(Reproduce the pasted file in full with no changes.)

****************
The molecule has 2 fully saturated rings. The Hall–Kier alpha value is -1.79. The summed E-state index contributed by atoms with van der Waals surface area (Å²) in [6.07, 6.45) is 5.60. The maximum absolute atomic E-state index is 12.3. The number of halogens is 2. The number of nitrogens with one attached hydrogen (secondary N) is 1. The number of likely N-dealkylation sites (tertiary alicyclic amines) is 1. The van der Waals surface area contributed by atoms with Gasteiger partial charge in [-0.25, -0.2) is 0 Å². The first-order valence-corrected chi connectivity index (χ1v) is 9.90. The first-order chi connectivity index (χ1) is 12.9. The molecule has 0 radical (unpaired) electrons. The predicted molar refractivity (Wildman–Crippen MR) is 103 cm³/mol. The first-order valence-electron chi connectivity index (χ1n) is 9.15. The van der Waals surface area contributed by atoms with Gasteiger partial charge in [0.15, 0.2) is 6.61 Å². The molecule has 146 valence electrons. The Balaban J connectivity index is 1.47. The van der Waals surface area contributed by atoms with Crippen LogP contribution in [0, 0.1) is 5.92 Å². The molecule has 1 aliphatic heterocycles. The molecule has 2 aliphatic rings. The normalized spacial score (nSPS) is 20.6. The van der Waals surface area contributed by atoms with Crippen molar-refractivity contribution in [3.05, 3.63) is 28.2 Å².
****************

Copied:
The molecule has 2 fully saturated rings. The Hall–Kier alpha value is -1.79. The summed E-state index contributed by atoms with van der Waals surface area (Å²) in [6.07, 6.45) is 5.60. The maximum absolute atomic E-state index is 12.3. The number of halogens is 2. The number of nitrogens with one attached hydrogen (secondary N) is 1. The number of likely N-dealkylation sites (tertiary alicyclic amines) is 1. The van der Waals surface area contributed by atoms with Gasteiger partial charge in [-0.25, -0.2) is 0 Å². The first-order valence-corrected chi connectivity index (χ1v) is 9.90. The first-order chi connectivity index (χ1) is 12.9. The molecule has 0 radical (unpaired) electrons. The predicted molar refractivity (Wildman–Crippen MR) is 103 cm³/mol. The first-order valence-electron chi connectivity index (χ1n) is 9.15. The van der Waals surface area contributed by atoms with Gasteiger partial charge in [0.15, 0.2) is 6.61 Å². The molecule has 146 valence electrons. The Balaban J connectivity index is 1.47. The van der Waals surface area contributed by atoms with Crippen LogP contribution in [0, 0.1) is 5.92 Å². The molecule has 1 aliphatic heterocycles. The molecule has 2 aliphatic rings. The normalized spacial score (nSPS) is 20.6. The van der Waals surface area contributed by atoms with Crippen molar-refractivity contribution in [3.05, 3.63) is 28.2 Å².